1794 Flowing Hair Dollar, Fine 12
1794 $1 Fine 12 PCGS. CAC. B-1, BB-1, R.4. Bowers-Borckardt
Die State III. The 1794 Flowing Hair dollar has been prominent in
the national news media recently, since the finest known SP66 PCGS
specimen sold for $10 million last January, a record price for any
U.S. coin. Heritage Auctions is pleased to offer an appealing
example of this classic American rarity, in the more-often-seen
grade of Fine 12 PCGS, from the famous H. Rolland Willasch
First Silver Dollar Issue, B-1, BB-1
Ex: H. Rolland Willasch
The Philadelphia Mint struck silver dollars for the first time in 1794, with a small mintage of 1,758 pieces. Silver coinage had been delayed until that time because Assayer Albion Cox and Chief Coiner Henry Voigt were unable to meet the strict bonding requirements Congress had imposed on their positions. Thomas Jefferson intervened to lower the requirements to a more reasonable level in 1794, removing this formidable difficulty. A single die variety is known for the date.
The silver bullion used to coin the 1794 dollars was provided by Mint Director David Rittenhouse, and he received the entire mintage of this date and distributed the coins through private channels. The mintage was necessarily small because the largest coin press at the Mint was designed to strike half dollar-sized coins, and lacked the capacity to strike larger issues. Almost all 1794 dollars are softly struck on the lower-left obverse because of insufficient striking pressure and misaligned die placement. Reportedly, many examples of the initial mintage were judged too poorly struck to be released. Those specimens were melted and restruck the following year, when a larger press was obtained. Prominent collector and researcher Martin Logies has identified 134 distinct survivors from the small mintage in his exhaustive census in The Flowing Hair Silver Dollars of 1794.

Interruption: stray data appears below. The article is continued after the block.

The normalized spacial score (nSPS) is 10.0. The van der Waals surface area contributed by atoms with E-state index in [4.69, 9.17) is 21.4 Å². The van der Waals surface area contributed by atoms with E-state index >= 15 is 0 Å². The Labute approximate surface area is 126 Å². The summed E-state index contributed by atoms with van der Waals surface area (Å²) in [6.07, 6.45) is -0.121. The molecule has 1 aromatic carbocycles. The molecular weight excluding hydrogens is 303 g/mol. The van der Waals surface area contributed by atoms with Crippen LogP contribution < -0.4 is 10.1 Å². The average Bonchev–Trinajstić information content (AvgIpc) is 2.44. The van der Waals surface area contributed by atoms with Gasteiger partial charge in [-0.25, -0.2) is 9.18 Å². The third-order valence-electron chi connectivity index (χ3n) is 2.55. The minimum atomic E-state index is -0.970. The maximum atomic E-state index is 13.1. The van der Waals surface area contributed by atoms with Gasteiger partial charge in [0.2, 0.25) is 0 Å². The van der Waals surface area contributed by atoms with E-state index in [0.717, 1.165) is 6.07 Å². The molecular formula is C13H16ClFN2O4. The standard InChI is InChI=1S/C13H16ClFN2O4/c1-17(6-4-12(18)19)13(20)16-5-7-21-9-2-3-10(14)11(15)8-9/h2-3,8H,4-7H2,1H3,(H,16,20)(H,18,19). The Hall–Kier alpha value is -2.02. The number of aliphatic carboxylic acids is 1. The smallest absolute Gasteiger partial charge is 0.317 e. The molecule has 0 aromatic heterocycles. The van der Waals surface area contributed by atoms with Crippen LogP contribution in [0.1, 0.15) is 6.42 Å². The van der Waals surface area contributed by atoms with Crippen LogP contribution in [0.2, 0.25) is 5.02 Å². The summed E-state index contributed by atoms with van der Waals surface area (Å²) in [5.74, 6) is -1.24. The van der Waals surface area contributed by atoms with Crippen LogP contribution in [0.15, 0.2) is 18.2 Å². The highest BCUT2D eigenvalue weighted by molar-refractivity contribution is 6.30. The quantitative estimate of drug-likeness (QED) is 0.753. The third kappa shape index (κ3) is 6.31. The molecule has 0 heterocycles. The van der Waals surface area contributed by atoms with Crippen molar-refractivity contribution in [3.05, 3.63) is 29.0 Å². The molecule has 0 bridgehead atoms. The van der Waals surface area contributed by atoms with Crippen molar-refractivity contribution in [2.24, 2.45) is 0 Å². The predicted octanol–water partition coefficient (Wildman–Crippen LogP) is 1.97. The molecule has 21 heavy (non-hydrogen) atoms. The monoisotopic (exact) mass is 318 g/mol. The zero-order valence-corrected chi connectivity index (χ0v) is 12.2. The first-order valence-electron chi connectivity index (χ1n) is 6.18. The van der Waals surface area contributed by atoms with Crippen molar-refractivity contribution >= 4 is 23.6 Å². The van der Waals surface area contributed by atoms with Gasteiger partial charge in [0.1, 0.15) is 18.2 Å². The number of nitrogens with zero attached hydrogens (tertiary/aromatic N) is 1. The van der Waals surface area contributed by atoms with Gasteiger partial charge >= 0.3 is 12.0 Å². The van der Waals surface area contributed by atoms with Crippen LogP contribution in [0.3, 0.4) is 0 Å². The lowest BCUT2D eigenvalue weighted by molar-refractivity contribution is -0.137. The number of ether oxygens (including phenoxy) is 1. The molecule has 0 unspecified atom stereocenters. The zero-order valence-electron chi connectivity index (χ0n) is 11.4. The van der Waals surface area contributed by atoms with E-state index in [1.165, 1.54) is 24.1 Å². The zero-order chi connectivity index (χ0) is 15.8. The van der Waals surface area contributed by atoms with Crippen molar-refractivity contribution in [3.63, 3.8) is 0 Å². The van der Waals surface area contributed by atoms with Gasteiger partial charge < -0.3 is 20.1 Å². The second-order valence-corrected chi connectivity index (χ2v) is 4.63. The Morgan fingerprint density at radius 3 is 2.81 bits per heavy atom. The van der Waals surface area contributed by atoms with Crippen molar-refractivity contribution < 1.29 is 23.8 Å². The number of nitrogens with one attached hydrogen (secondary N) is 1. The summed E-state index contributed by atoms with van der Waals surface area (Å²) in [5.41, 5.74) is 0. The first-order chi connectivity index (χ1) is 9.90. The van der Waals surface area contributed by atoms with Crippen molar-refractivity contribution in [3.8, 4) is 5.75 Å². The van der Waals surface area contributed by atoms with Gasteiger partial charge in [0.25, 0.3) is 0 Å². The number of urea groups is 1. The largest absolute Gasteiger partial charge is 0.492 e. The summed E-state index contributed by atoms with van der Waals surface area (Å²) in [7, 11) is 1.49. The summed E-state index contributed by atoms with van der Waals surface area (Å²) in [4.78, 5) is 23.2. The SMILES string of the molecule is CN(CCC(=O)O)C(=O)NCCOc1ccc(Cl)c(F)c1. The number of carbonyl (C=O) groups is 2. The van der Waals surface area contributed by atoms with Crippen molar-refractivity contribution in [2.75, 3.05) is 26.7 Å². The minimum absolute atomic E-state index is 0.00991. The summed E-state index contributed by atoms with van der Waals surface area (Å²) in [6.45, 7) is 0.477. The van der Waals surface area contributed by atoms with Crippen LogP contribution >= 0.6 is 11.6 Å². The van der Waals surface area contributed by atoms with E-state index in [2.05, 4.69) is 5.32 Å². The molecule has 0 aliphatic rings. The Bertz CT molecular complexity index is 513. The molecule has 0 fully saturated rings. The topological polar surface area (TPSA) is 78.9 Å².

The present coin is an evenly worn Fine 12 example, with the typical soft strike on the lower-left obverse and corresponding area on the reverse. Pleasing shades of medium gray, lilac, and golden-brown toning blanket the surfaces. A few prominent planchet adjustment marks are seen on the lower obverse rim, but the surfaces are lightly abraded for the grade. Housed in a green label holder. Population: 10 in 12, 69 finer (6/13).
Ex: Irl S. Baker Collection (Stack's, 9/1964), lot 1206; H. Rolland Willasch Collection (Superior, 5/1990), lot 425; The Frontenac Sale (Bowers and Merena, 11/1991), lot 2196.
From A Midwest Naval Officer's Collection of Early Dollars.(Registry values: N7079) (NGC ID# 24WY, PCGS# 6851)
Weight: 26.96 grams
Metal: 89.24% Silver, 10.76% Copper
Learn more at the Newman Numismatic Portal at Washington University in St. Louis.
View all of [A Midwest Naval Officer's Collection of Early Dollars ]
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